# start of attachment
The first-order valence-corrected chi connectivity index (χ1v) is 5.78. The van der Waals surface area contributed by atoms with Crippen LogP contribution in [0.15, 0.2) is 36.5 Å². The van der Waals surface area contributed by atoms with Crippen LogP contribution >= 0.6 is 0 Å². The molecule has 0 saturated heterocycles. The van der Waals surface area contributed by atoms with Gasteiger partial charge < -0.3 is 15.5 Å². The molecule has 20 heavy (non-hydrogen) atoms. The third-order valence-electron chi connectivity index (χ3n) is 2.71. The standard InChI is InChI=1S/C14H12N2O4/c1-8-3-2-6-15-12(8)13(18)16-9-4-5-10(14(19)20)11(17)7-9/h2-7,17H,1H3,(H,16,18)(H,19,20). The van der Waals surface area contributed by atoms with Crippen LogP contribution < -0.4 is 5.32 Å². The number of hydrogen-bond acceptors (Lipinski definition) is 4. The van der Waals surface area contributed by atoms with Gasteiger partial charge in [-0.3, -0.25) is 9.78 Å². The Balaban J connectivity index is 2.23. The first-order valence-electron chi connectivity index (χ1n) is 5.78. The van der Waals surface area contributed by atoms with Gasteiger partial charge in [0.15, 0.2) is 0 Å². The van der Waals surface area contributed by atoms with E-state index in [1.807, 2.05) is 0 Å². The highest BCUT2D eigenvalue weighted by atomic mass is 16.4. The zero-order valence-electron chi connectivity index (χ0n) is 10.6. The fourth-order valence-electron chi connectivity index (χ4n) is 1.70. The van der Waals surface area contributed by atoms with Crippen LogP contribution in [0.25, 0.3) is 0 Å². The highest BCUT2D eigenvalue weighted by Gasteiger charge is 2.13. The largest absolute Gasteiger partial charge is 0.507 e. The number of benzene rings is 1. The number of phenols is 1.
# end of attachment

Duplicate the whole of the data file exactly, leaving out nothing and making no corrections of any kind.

The first-order valence-corrected chi connectivity index (χ1v) is 5.78. The van der Waals surface area contributed by atoms with Crippen LogP contribution in [0.15, 0.2) is 36.5 Å². The van der Waals surface area contributed by atoms with Crippen LogP contribution >= 0.6 is 0 Å². The molecule has 0 saturated heterocycles. The van der Waals surface area contributed by atoms with Gasteiger partial charge < -0.3 is 15.5 Å². The molecule has 20 heavy (non-hydrogen) atoms. The third-order valence-electron chi connectivity index (χ3n) is 2.71. The standard InChI is InChI=1S/C14H12N2O4/c1-8-3-2-6-15-12(8)13(18)16-9-4-5-10(14(19)20)11(17)7-9/h2-7,17H,1H3,(H,16,18)(H,19,20). The van der Waals surface area contributed by atoms with Crippen LogP contribution < -0.4 is 5.32 Å². The number of hydrogen-bond acceptors (Lipinski definition) is 4. The van der Waals surface area contributed by atoms with Gasteiger partial charge in [-0.3, -0.25) is 9.78 Å². The Balaban J connectivity index is 2.23. The first-order valence-electron chi connectivity index (χ1n) is 5.78. The van der Waals surface area contributed by atoms with Gasteiger partial charge in [0.15, 0.2) is 0 Å². The van der Waals surface area contributed by atoms with E-state index in [1.807, 2.05) is 0 Å². The highest BCUT2D eigenvalue weighted by atomic mass is 16.4. The zero-order valence-electron chi connectivity index (χ0n) is 10.6. The fourth-order valence-electron chi connectivity index (χ4n) is 1.70. The van der Waals surface area contributed by atoms with Crippen LogP contribution in [0.25, 0.3) is 0 Å². The highest BCUT2D eigenvalue weighted by Gasteiger charge is 2.13. The largest absolute Gasteiger partial charge is 0.507 e. The number of benzene rings is 1. The number of phenols is 1.